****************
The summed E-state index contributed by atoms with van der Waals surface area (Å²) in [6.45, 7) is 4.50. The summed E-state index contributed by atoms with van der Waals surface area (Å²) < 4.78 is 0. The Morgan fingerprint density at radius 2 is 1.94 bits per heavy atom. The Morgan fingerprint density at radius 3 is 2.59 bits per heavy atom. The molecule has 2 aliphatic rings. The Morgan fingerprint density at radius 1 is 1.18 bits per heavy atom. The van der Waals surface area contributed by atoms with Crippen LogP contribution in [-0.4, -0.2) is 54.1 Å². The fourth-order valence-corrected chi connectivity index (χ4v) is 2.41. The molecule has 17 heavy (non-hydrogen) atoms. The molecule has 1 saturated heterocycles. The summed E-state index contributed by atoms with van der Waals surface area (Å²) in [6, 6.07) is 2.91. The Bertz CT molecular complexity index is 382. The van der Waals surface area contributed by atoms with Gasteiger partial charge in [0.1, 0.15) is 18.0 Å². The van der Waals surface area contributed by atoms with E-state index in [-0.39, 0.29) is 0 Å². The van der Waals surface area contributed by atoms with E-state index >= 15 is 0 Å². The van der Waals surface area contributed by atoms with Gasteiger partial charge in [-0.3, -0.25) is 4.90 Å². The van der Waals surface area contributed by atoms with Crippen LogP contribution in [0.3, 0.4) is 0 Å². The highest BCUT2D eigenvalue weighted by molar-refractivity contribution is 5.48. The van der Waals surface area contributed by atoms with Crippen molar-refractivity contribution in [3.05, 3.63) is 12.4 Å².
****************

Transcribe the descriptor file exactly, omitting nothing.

The summed E-state index contributed by atoms with van der Waals surface area (Å²) in [6.45, 7) is 4.50. The summed E-state index contributed by atoms with van der Waals surface area (Å²) < 4.78 is 0. The Morgan fingerprint density at radius 2 is 1.94 bits per heavy atom. The Morgan fingerprint density at radius 3 is 2.59 bits per heavy atom. The molecule has 2 aliphatic rings. The Morgan fingerprint density at radius 1 is 1.18 bits per heavy atom. The van der Waals surface area contributed by atoms with Crippen LogP contribution in [-0.4, -0.2) is 54.1 Å². The fourth-order valence-corrected chi connectivity index (χ4v) is 2.41. The molecule has 17 heavy (non-hydrogen) atoms. The molecule has 1 saturated heterocycles. The summed E-state index contributed by atoms with van der Waals surface area (Å²) in [6, 6.07) is 2.91. The Bertz CT molecular complexity index is 382. The van der Waals surface area contributed by atoms with Gasteiger partial charge in [0.1, 0.15) is 18.0 Å². The van der Waals surface area contributed by atoms with E-state index in [-0.39, 0.29) is 0 Å². The van der Waals surface area contributed by atoms with E-state index >= 15 is 0 Å². The van der Waals surface area contributed by atoms with Gasteiger partial charge in [-0.3, -0.25) is 4.90 Å². The van der Waals surface area contributed by atoms with Crippen LogP contribution in [0.3, 0.4) is 0 Å². The highest BCUT2D eigenvalue weighted by molar-refractivity contribution is 5.48. The van der Waals surface area contributed by atoms with Crippen molar-refractivity contribution in [3.05, 3.63) is 12.4 Å².